New Artist Spotlight member, Louise Lewis (from the Philippines), has spent recent years studying jazz at college in her current home of Paris, France. Oh là là! You might know her as Yi, but she changed her artist name for the simple reason that it was IMPOSSIBLE to search for on any streaming platforms. Sensible lady. Luckily though, nothing else has changed. She was a jazzer then, she’s a jazzer now. But not jazz in the way of Bebop: when the double bass solo goes on long after everyone has gone home. More in the way of the Great American Songbook. Yi - her official real name (although also not her real name) - writes songs. Songs with melody, yet with their roots in jazz. The tail end of September brought us Clarity - an EP of which I will be talking about the final track - (Duet). This particular song is a bit different. She gets help from not one, but two people. The first is Cecilee, another much loved NAS member who thoroughly enjoys a right good old collab. This lady from Virginia not only sang half the lyrics, but also WROTE half of them. When writing, I am a selfish little bugger. I like to keep it all to myself. But Yi very much likes to get the best of everything from the best of everyone. Again: sensible lady! This daughter of a pastor sees wisdom and sense at every turn. Cecilee breathed something special and new into what was already a good song. She made a true story from the words. But what of the music? Well, of course this was Yi. Both Yi and Louise Lewis (being one and the same) have been releasing wonderful jazz standards with soul over the months and years, but she could not have done it without the help of the fabulous pianist and arranger, Anton Grytzyk from Kharkiv, Ukraine. I have popped a link below, should you wish to hire him. His quality is supoyb and he’s excellent value. Not only would you be receiving excellent work worth far more, but you’d be helping out someone deep in the heart of war. What means little to you, might mean a lot to him. So. Anton puts the J in jazz. He injects the Gershwin into the Hoagy Carmichael. He finds the notes in between. The ones we were too scared to use, or didn’t know what to do with. But all so musically. He hides technical dissonance behind natural beauty. This unsung hero turns the duo into a trio, and completes the song with Astaire’s very own style, elegance and charm. Take out one of these three artists, and the piece is incomplete. They hold each other up. Three people working together to gain the strength of ten.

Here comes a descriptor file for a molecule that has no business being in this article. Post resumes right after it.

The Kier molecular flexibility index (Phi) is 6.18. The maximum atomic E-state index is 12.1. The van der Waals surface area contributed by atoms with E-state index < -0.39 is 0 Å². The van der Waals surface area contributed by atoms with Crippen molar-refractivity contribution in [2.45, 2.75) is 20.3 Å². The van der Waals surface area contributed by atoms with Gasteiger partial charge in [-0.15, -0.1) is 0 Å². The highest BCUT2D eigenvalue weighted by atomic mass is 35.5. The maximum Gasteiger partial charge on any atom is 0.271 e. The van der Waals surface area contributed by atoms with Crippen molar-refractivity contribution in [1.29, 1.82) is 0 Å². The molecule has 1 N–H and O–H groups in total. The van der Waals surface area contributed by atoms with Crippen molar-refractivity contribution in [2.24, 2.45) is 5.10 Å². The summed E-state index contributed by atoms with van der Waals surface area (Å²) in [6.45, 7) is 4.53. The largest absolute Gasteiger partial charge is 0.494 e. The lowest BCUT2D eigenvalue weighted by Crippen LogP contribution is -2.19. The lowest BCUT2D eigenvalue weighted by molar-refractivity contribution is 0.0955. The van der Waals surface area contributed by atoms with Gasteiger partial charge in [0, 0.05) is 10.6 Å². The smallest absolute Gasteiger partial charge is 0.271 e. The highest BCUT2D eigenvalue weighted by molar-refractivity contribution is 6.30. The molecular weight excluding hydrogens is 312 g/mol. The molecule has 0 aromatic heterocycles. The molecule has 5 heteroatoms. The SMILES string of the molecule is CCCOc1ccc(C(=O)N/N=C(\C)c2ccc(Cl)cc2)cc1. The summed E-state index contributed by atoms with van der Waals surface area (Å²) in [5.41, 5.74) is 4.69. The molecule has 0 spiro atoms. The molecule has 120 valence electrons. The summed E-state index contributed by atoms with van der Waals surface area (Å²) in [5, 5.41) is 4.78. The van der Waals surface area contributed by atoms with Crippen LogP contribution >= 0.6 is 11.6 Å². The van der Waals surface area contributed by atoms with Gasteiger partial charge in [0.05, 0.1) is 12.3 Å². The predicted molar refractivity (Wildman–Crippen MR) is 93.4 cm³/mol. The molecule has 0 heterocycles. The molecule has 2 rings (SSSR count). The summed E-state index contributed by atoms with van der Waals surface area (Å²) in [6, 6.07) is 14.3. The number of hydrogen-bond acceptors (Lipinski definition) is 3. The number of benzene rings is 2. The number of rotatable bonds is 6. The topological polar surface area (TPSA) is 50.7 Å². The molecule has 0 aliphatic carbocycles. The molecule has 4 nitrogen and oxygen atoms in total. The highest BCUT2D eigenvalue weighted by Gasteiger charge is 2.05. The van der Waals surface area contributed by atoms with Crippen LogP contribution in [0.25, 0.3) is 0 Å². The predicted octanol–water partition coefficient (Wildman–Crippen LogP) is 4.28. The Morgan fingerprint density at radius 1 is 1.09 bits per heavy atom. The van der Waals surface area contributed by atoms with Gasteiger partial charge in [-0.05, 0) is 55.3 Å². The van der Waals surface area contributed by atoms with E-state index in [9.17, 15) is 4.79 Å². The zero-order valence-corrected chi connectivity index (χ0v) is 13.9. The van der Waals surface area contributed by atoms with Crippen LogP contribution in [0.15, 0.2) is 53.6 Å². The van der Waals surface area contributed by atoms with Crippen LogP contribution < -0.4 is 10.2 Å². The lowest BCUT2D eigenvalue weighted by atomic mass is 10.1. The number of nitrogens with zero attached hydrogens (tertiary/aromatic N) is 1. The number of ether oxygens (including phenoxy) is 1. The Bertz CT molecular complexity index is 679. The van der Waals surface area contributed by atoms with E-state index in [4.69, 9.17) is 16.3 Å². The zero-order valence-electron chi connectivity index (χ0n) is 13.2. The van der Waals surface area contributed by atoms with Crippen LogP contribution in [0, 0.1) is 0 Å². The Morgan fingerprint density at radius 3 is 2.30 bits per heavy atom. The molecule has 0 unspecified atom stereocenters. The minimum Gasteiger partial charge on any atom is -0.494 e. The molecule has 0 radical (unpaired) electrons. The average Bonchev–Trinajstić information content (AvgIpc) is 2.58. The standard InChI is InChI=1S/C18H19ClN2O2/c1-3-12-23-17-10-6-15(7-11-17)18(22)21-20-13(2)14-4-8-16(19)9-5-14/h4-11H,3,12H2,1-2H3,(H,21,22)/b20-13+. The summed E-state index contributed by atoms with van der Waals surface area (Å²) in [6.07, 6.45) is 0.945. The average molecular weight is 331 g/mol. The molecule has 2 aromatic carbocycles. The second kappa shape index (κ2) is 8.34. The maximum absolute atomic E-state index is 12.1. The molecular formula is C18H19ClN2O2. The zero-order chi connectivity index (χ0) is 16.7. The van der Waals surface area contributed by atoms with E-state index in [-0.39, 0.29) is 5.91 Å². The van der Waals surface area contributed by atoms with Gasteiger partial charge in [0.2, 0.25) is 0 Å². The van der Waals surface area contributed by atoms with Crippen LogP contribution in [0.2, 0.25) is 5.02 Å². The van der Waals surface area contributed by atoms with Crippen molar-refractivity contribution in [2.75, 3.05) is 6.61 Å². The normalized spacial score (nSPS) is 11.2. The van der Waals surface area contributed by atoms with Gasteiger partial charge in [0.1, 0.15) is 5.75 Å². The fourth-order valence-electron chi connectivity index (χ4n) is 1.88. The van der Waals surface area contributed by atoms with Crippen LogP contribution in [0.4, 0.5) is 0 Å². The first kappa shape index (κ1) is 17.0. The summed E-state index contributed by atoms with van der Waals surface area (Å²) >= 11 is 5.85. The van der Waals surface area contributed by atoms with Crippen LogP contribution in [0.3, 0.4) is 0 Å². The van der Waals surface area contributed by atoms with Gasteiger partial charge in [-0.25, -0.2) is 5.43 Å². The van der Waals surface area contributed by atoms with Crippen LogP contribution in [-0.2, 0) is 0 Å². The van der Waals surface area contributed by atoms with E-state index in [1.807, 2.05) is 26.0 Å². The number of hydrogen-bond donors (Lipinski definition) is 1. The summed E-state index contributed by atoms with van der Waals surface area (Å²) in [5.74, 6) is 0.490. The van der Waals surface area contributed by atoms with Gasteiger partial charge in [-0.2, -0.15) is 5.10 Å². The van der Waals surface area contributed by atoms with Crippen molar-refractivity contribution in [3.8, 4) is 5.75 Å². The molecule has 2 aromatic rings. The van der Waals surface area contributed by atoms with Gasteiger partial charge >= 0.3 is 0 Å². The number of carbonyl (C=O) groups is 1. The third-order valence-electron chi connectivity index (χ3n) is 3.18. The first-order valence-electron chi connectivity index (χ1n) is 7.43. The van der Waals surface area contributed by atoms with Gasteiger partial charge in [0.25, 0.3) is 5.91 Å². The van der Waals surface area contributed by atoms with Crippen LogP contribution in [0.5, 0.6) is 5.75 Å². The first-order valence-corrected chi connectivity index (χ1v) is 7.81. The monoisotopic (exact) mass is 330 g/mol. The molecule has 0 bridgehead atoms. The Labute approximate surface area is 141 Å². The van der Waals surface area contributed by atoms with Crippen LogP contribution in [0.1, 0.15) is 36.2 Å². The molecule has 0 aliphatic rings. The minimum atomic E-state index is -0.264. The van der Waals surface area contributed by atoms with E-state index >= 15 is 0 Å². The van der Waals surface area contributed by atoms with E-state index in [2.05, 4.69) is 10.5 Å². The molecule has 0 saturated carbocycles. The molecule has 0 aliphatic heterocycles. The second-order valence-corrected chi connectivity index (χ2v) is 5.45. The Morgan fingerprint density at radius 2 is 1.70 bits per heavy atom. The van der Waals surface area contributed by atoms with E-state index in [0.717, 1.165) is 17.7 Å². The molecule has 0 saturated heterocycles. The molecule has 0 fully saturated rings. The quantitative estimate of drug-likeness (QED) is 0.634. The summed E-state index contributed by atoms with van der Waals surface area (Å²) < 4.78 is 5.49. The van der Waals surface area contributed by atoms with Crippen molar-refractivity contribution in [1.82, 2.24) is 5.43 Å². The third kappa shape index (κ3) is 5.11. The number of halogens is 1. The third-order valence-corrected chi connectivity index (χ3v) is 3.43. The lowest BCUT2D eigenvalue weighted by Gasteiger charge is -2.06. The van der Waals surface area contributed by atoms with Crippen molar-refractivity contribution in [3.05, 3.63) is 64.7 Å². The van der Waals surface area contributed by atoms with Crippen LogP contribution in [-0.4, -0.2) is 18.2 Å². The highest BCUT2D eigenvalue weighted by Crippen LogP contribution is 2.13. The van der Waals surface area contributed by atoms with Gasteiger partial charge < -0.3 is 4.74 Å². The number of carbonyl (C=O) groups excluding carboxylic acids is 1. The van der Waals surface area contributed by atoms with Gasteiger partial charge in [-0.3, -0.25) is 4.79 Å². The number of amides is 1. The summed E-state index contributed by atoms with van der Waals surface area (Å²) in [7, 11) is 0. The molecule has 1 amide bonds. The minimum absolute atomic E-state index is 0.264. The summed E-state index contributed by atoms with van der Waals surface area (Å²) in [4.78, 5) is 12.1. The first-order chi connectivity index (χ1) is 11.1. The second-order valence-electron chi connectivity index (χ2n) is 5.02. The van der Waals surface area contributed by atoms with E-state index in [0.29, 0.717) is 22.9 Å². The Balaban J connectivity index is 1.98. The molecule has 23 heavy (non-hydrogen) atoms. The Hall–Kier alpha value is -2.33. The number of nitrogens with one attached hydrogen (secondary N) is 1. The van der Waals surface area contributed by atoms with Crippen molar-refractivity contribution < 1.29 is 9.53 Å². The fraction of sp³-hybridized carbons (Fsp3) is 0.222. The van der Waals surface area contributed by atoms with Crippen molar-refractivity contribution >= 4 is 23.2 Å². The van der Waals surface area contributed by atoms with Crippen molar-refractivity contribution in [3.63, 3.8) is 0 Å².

After a few notes of subdued Rhodes electric piano to set the mood, Yi’s unusual and frankly rare (yet wonderful - think Joan Armatrading) contralto voice melodically begins to narrate. In this particular song, her voice is perhaps in a slightly higher range than her usual, but she still handles it deftly. At this point I was struck by two things. One: the vibrato of the Rhodes and the vibrato of her voice pulse at exactly the same rate. Two: am I going to be able to distinguish Yi’s voice from Cecilee’s? Still mesmerised by the unison vibrato, Cecilee joins us for the second verse. It is unmistakably different to Yi’s voice. How stupid of me to think they would sound the same. Both voices excellent, and both with different qualities. And with this second voice comes our third unison vibrato - it really takes you somewhere else. At 1:23, a rather unlikely grand piano enters, all gusto and tailcoat. It adds so much! Mainly because the soft Rhodes could not compete with the bold vocal harmonies introduced at this point. The whole piece from here on is more spritely and bright, mainly because the Rhodes chooses to have an early night, and the piano takes the night shift all the way through till morning. You know what these jazz bars are like - awake through the night, then sleeping through the morning. I won’t say any more about the piece because there isn’t a great deal of point. Best to simply listen.
The link is below. Do what Fred would have done: tap.
Next year I will be in my brave and romantic 40s. Hopefully not bomb-stricken.